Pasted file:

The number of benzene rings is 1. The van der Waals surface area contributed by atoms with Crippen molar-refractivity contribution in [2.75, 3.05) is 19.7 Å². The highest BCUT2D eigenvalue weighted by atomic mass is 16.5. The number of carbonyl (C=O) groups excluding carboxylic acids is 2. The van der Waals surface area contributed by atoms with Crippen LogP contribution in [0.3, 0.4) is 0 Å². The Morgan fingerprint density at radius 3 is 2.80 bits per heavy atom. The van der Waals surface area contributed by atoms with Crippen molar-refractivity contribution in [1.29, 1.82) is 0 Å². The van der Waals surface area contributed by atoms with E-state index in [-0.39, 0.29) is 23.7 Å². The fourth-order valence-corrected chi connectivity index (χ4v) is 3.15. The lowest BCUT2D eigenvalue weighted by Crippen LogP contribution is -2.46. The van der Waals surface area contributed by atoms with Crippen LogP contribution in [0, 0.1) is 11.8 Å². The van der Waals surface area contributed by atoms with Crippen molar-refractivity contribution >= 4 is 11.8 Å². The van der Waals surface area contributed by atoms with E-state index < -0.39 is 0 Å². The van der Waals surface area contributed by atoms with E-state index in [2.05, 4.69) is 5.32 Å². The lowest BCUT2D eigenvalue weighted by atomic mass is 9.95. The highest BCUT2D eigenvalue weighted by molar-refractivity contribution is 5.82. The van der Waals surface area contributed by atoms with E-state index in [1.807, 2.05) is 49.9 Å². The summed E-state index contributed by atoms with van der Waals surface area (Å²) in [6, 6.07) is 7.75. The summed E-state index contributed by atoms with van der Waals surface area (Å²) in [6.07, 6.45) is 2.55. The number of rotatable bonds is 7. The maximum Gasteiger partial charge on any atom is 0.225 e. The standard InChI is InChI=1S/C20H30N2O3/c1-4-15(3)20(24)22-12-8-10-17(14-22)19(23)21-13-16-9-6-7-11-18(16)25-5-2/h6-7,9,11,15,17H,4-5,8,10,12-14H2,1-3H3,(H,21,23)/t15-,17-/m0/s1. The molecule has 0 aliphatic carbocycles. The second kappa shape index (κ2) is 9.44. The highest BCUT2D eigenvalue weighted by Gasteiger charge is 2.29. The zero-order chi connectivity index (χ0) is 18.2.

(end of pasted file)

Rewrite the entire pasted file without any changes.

The number of benzene rings is 1. The van der Waals surface area contributed by atoms with Crippen molar-refractivity contribution in [2.75, 3.05) is 19.7 Å². The highest BCUT2D eigenvalue weighted by atomic mass is 16.5. The number of carbonyl (C=O) groups excluding carboxylic acids is 2. The van der Waals surface area contributed by atoms with Crippen LogP contribution in [0.3, 0.4) is 0 Å². The Morgan fingerprint density at radius 3 is 2.80 bits per heavy atom. The van der Waals surface area contributed by atoms with Crippen molar-refractivity contribution in [1.29, 1.82) is 0 Å². The van der Waals surface area contributed by atoms with E-state index in [-0.39, 0.29) is 23.7 Å². The fourth-order valence-corrected chi connectivity index (χ4v) is 3.15. The lowest BCUT2D eigenvalue weighted by Crippen LogP contribution is -2.46. The van der Waals surface area contributed by atoms with Crippen LogP contribution in [0, 0.1) is 11.8 Å². The van der Waals surface area contributed by atoms with Crippen molar-refractivity contribution >= 4 is 11.8 Å². The van der Waals surface area contributed by atoms with E-state index < -0.39 is 0 Å². The van der Waals surface area contributed by atoms with E-state index in [2.05, 4.69) is 5.32 Å². The lowest BCUT2D eigenvalue weighted by atomic mass is 9.95. The highest BCUT2D eigenvalue weighted by molar-refractivity contribution is 5.82. The van der Waals surface area contributed by atoms with E-state index in [1.807, 2.05) is 49.9 Å². The summed E-state index contributed by atoms with van der Waals surface area (Å²) in [6, 6.07) is 7.75. The summed E-state index contributed by atoms with van der Waals surface area (Å²) in [6.07, 6.45) is 2.55. The number of rotatable bonds is 7. The maximum Gasteiger partial charge on any atom is 0.225 e. The standard InChI is InChI=1S/C20H30N2O3/c1-4-15(3)20(24)22-12-8-10-17(14-22)19(23)21-13-16-9-6-7-11-18(16)25-5-2/h6-7,9,11,15,17H,4-5,8,10,12-14H2,1-3H3,(H,21,23)/t15-,17-/m0/s1. The molecule has 0 aliphatic carbocycles. The second kappa shape index (κ2) is 9.44. The highest BCUT2D eigenvalue weighted by Gasteiger charge is 2.29. The zero-order chi connectivity index (χ0) is 18.2.